Many local architects complain that these high-end follies are not serious architecture, but gimmicky flash. In many cases they are right. But that’s O.K. Form, as any architect will learn, follows function. In this case it’s selling a name and a mystique. — NYT
Wood latticework, green shrubbery, sunken sports fields and temple-like touches can be seen in the two final design proposals for Tokyo’s controversial new Olympic Stadium. [...] The new proposals [...] are more understated in style and also smaller in physical form compared to the originally commissioned design. [...]
The agency has not named the firms behind the two final designs, although unconfirmed local media reports stated that they were Kengo Kuma and Toyo Ito [...]. — telegraph.co.uk
In an era when many architects are acclaimed for impressive rhetoric or jaw-dropping computer renderings — or both — [Ito] has earned his following in purely architectural terms. He knows how to build, to shape space in a way that respects traditional craftsmanship and seems utterly contemporary. [...]
That odd and productive co-dependence of design and place, architect and site, is a relationship that doesn't really exist in any other art form. — latimes.com
“They don’t want a foreigner to build in Tokyo for a national stadium. On the other hand, they all have work abroad. Whether it’s Sejima, Toyo Ito, or Maki or Isozaki or Kengo Kuma.”
Last month Isozaki, 83, wrote an open letter to the Japan Sports Council, the government body in charge of plans for the 2020 Games, in which he attacked the “distorted” process that has led to “a dull, slow form”. — theguardian.com
A Mexican federal agency has denied the environmental permit to allow the construction of the $105m International Baroque Museum in Puebla, less than a month after the groundbreaking ceremony.
The project, designed by the Japanese architect and 2013 Pritzker Prize-winner Toyo Ito, was deemed “not applicable” by Semarnat’s (the Secretariat of Environment and Natural Resources) General Directorate of Environmental Impact and Risk. — theartnewspaper.com
Our way of life is still based in twentieth-century ideas, specifically a modernist philosophy that assumes we can use science and technology to conquer nature. So we try to isolate ourselves from nature; our cities are completely segregated from the environment. [...] That kind of modernist thinking has reached its limit. — artforum.com
Earlier this year in March, it was announced that Japanese architect Toyo Ito would join the ranks of the architecture Gods and be honored with the 2013 Pritzker Architecture Prize. Last night now at a festive ceremony in Boston's John F. Kennedy Library and Museum, he finally received his coveted medal and $100,000 grant from Thomas J. Pritzker, chairman of The Hyatt Foundation which has sponsored the prize since its founding in 1979. — bustler.net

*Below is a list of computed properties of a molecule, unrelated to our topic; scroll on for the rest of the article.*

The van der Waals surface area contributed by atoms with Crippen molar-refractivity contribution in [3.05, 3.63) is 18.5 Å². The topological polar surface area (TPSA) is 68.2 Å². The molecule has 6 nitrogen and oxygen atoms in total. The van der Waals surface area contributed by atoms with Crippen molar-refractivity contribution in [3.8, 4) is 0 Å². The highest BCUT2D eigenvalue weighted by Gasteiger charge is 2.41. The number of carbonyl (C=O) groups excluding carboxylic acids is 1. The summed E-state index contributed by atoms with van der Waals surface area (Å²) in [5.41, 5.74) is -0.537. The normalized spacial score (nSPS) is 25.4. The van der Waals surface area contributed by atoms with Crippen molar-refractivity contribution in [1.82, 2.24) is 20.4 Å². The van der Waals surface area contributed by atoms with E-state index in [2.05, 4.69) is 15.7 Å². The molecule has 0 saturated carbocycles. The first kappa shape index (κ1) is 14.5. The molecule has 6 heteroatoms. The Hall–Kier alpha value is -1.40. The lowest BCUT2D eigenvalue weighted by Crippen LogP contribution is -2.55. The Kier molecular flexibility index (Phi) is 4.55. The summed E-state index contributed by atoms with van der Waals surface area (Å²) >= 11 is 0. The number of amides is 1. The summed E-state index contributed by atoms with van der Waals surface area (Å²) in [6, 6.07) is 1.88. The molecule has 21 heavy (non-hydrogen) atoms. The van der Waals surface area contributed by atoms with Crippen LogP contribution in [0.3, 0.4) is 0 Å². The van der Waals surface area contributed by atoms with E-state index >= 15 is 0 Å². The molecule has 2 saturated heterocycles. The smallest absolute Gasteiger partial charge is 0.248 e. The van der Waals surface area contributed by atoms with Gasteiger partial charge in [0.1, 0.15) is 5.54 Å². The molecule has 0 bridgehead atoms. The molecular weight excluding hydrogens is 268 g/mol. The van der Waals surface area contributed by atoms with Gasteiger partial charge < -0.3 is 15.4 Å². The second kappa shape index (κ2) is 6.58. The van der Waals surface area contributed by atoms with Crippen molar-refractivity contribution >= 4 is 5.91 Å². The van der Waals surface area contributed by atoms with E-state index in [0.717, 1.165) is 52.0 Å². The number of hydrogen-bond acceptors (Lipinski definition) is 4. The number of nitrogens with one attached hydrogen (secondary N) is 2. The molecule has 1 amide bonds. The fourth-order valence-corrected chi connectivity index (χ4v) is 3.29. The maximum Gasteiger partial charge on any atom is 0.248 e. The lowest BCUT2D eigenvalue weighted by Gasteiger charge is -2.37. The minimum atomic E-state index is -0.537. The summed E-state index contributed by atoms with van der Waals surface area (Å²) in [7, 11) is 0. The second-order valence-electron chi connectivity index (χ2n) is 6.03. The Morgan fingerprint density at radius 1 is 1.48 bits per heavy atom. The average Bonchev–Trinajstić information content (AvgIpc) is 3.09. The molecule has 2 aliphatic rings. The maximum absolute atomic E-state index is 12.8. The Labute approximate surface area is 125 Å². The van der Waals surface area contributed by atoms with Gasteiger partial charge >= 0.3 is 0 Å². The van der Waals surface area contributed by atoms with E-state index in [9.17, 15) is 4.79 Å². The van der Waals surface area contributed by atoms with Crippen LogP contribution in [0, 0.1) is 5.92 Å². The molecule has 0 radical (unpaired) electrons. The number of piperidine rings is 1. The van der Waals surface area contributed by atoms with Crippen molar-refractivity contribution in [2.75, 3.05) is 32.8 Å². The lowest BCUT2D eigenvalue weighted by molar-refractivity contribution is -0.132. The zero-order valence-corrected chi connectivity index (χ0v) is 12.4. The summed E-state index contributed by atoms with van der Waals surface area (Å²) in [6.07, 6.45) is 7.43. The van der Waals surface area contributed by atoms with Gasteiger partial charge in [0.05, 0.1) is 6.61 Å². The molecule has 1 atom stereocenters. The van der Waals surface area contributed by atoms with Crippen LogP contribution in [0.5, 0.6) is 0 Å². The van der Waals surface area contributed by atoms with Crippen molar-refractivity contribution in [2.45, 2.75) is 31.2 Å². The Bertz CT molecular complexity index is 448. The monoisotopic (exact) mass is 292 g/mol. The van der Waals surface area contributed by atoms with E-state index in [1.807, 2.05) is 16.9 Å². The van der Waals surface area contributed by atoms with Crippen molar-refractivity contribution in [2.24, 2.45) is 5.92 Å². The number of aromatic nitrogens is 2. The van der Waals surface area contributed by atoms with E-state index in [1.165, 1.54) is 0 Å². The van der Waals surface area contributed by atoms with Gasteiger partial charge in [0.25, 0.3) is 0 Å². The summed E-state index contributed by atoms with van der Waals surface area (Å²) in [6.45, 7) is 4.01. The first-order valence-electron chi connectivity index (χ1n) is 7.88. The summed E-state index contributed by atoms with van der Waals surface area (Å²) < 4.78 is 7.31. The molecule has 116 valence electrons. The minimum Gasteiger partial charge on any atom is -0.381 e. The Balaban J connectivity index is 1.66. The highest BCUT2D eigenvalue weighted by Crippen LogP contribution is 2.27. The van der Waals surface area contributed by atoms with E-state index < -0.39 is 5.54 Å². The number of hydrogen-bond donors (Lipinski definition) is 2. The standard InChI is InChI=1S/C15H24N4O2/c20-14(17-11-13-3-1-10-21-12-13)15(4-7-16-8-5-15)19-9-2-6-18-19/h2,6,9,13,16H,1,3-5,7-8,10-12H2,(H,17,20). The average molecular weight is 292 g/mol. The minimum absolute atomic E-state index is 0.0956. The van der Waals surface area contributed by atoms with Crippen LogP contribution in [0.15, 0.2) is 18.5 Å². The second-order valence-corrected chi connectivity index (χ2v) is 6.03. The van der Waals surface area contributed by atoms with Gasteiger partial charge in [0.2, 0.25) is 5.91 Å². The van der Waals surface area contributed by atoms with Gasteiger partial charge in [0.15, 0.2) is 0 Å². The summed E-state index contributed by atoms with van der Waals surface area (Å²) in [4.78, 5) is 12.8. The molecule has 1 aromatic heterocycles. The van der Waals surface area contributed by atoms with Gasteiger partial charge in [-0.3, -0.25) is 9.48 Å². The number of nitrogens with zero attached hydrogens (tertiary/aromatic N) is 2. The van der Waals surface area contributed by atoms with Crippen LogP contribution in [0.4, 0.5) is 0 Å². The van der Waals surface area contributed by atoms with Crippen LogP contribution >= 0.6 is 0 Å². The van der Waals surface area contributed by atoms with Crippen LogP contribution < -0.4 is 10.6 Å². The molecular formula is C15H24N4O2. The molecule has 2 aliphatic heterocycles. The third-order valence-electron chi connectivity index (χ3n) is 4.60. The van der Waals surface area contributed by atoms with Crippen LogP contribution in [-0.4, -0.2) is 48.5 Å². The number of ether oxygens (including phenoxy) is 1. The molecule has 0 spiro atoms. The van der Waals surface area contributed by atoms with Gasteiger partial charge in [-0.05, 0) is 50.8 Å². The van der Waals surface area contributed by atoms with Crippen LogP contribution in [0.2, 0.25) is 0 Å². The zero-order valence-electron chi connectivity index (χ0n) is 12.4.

Archinect published work from Beyond Prototype, an advanced digital fabrication seminar developed at Columbia University...Nicholas Cecchi was impressed but also offered some criticism "This is amazing student work...However, I would like architecture schools to stop pushing students to contextualize this kind of research-based exploration. Showing these as enclosures (or the one as a gondola) only undermines the amazing generative capacity of this kind of design"
For nearly 40 years, Toyo Ito has pursued excellence. His work has not remained static and has never been predictable. He has been an inspiration and influenced the thinking of younger generations of architects both within his land and abroad. — Glenn Murcutt, Pritzker Juror
Mr. Ito, the Japanese architect whose team won a Golden Lion Award at the 2012 Venice Architecture Biennale for its concepts for new housing after the Tohoku earthquake and tsunami, recently designed flatware called Mu. Introduced in Paris by the Italian company Alessi, the pattern complements Ku, the delicate porcelain service Mr. Ito created for Alessi in 2006. — nytimes.com
The Metabolist Movement in the 1960s established the foundation from which contemporary architecture in Japan has emerged up to the present. Even today, the visionary architectural and urban projects created by the leading Metabolist Kiyonori Kikutake continue to shine brightly, according to Toyo Ito. In this lecture, he will consider Metabolism’s significance today through his rereading of Kikutake's works of that time. — archinect.com
“Home for All” for Rikuzentakata is a gathering place for those who lost their homes in the tsunami-devastated city in Iwate Prefecture. The project was led by architect Toyo Ito, who collaborated with younger Japanese architects, Kumiko Inui, Sou Fujimoto, and Akihisa Hirata. — japlusu.com
Due to the overwhelmingly positive response to this semester’s Paris studio offering, we have made plans to continue the Study Abroad Program in Tokyo for the Spring 2012 term. Toyo Ito will instruct the studio, focusing on the tsunami-hit area of Japan. — Harvard GSD (Lian)
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